PERCHED on the top of the Mound Stand at Lord’s Cricket Ground, Father Time has inevitably been in the presence of sporting greatness since its instalment in the 1920s.

But no one could have predicted the drama that unfolded on Sunday, July 14, in north west London – the day England were crowned ICC Cricket World Cup champions for the first time.

Eoin Morgan’s XI defeated New Zealand – also chasing their first world crown – in a dramatic super over, which was made necessary after both teams scored 241 runs from their respective 50 overs.

Ben Stokes and Jos Butler scored 15 runs from England’s six super over balls, New Zealand matched that – but a greater number of boundaries in the game’s entirety granted the host nation World Cup glory.

And Wiltshire can be proud of the input it had on ‘bringing cricket home’.

Former Warminster School student James Vince took two catches as a substitute fielder in Sunday’s final, while Swindon-born Liam Dawson was a part of the 15-man England squad that captured the nation’s imagination.

One man that couldn’t be prouder of both players’ efforts is long-serving Wiltshire Cricket chairman Chris Sheppard.

He said: “James (Vince) might not have performed to his best when in the XI, but the point is that he was involved.

“It’s a squad effort, not just the XI out there. Both James and Liam (Dawson) are a great example for Wiltshire cricket and what can happen.

“There are two great things about Sunday’s World Cup win.

“Firstly, the competition was back on free-to-air television – the audience was massive.

“The second is cricket benefitting from this remarkable achievement. You won’t get a more thrilling climax to any sporting event than what occurred as Lord’s – it was indescribable.”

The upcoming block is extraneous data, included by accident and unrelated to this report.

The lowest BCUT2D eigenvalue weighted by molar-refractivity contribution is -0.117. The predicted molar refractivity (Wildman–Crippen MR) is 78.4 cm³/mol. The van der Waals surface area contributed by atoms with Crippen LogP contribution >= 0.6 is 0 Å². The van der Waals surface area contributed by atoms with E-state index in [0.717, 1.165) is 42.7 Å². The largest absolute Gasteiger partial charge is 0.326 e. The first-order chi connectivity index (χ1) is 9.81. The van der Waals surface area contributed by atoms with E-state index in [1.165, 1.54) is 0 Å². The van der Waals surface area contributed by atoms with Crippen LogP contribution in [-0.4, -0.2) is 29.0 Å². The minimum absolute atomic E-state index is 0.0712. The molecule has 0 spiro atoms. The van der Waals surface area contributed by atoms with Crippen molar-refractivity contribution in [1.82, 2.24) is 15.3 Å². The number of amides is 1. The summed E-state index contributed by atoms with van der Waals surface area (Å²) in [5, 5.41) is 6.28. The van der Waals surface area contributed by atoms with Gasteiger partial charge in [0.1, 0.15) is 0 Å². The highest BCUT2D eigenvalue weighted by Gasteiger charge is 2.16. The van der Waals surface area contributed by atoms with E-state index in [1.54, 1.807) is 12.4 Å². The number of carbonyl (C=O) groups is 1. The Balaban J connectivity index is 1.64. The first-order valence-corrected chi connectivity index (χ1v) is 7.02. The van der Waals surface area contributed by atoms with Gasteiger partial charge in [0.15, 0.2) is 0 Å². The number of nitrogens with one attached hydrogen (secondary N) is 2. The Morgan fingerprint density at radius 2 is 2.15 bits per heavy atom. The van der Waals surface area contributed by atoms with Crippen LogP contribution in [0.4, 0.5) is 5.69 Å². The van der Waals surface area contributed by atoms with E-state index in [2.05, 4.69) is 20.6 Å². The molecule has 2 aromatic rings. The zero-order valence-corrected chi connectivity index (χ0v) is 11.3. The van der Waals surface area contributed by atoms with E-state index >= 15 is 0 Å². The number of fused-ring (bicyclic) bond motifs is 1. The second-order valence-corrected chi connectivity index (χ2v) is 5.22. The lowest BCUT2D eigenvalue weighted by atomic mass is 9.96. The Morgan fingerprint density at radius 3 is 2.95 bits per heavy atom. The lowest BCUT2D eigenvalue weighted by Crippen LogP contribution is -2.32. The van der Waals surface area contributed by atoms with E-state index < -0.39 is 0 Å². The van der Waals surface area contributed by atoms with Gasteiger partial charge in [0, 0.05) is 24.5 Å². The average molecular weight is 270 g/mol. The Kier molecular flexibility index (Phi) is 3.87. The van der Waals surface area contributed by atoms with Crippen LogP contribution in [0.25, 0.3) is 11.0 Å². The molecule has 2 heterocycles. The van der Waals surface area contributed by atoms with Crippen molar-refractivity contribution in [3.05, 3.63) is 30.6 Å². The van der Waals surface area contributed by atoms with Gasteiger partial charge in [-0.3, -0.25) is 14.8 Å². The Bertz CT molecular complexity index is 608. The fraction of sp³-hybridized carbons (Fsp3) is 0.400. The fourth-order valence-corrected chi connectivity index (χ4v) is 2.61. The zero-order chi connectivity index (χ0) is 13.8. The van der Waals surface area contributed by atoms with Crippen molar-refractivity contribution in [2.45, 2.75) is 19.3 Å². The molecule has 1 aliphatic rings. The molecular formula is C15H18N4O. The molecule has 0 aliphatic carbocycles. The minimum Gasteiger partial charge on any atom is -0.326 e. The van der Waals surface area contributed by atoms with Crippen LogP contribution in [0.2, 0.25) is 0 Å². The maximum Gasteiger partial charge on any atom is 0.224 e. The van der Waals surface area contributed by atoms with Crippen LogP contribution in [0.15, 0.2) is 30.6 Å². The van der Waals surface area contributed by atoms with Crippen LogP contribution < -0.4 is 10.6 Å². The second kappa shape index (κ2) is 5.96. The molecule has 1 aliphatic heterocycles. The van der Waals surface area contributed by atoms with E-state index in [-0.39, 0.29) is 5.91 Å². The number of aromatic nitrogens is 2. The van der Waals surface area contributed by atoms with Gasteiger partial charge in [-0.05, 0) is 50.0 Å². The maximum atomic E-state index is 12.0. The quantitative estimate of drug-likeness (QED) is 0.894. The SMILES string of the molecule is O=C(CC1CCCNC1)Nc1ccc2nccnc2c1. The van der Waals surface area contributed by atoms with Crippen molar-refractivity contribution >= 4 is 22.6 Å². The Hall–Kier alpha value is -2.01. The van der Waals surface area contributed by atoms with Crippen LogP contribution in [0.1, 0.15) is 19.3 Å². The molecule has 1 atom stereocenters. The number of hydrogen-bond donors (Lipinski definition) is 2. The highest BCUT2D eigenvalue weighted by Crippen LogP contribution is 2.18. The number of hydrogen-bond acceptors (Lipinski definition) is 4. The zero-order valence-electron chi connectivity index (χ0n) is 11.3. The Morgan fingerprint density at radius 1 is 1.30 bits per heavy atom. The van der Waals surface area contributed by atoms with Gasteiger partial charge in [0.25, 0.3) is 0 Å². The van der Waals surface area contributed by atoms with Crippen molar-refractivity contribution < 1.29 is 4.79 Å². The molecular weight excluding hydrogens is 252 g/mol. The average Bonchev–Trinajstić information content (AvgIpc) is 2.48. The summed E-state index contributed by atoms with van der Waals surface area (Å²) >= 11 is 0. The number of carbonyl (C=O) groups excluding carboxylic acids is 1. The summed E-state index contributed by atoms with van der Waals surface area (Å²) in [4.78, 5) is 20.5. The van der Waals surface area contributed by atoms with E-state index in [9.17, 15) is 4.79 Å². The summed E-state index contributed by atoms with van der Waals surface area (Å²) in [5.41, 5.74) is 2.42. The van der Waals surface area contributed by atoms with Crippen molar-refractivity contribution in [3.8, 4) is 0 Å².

Sheppard now wants England’s triumph at the home of cricket to inspire the next generation of young batters, bowlers and fielders through the England and Wales Cricket Board’s (ECB) All Stars Cricket programme.

It encourages entry level participation, aimed at providing children aged five to eight with a welcoming first experience in cricket.

Wiltshire is one of the leading counties nationwide with regards to participation levels, something Sheppard takes immense pride from.

He added: “We’re not going to sit back and hope people knock on our door and visit clubs.

“Clubs can now actively go out and try to get more people involved in our sport.

“Hopefully the youngsters will now aspire to be like them – going from holding the plastic bat as a kid to playing at the top.

“I’ve been going to Lord’s for three decades now, and it still takes my breath away when I walk through the Long Room.

“You couldn’t have written a novel for an ending like that – especially at the home of cricket. It was fantastic.”